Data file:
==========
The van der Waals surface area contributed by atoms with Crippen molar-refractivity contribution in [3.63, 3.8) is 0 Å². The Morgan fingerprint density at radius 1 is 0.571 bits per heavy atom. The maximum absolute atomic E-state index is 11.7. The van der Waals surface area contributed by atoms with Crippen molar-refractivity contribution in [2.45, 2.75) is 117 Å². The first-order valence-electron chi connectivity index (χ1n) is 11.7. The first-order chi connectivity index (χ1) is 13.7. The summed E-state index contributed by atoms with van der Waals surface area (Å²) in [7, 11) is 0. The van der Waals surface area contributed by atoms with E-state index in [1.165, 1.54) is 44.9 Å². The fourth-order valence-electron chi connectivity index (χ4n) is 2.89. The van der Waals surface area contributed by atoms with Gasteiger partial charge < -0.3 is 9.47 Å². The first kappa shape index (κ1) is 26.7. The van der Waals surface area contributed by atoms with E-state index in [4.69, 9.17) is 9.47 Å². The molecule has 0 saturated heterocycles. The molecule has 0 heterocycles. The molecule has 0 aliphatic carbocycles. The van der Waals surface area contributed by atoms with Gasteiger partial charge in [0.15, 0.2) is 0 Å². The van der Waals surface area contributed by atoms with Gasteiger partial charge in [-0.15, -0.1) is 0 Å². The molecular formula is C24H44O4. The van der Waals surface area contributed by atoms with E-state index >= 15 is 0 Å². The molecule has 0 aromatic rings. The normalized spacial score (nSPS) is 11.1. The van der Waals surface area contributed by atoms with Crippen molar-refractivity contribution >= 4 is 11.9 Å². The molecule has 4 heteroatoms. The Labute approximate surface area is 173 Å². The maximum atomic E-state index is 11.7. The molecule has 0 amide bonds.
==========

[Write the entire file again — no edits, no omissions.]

The van der Waals surface area contributed by atoms with Crippen molar-refractivity contribution in [3.63, 3.8) is 0 Å². The Morgan fingerprint density at radius 1 is 0.571 bits per heavy atom. The maximum absolute atomic E-state index is 11.7. The van der Waals surface area contributed by atoms with Crippen molar-refractivity contribution in [2.45, 2.75) is 117 Å². The first-order valence-electron chi connectivity index (χ1n) is 11.7. The first-order chi connectivity index (χ1) is 13.7. The summed E-state index contributed by atoms with van der Waals surface area (Å²) in [7, 11) is 0. The van der Waals surface area contributed by atoms with E-state index in [1.165, 1.54) is 44.9 Å². The fourth-order valence-electron chi connectivity index (χ4n) is 2.89. The van der Waals surface area contributed by atoms with Gasteiger partial charge < -0.3 is 9.47 Å². The first kappa shape index (κ1) is 26.7. The van der Waals surface area contributed by atoms with E-state index in [4.69, 9.17) is 9.47 Å². The molecule has 0 saturated heterocycles. The molecule has 0 heterocycles. The molecule has 0 aliphatic carbocycles. The van der Waals surface area contributed by atoms with Gasteiger partial charge in [0.15, 0.2) is 0 Å². The van der Waals surface area contributed by atoms with Gasteiger partial charge in [-0.15, -0.1) is 0 Å². The molecular formula is C24H44O4. The van der Waals surface area contributed by atoms with E-state index >= 15 is 0 Å². The molecule has 0 aromatic rings. The normalized spacial score (nSPS) is 11.1. The van der Waals surface area contributed by atoms with Crippen molar-refractivity contribution >= 4 is 11.9 Å². The molecule has 4 heteroatoms. The Labute approximate surface area is 173 Å². The maximum atomic E-state index is 11.7. The molecule has 0 amide bonds.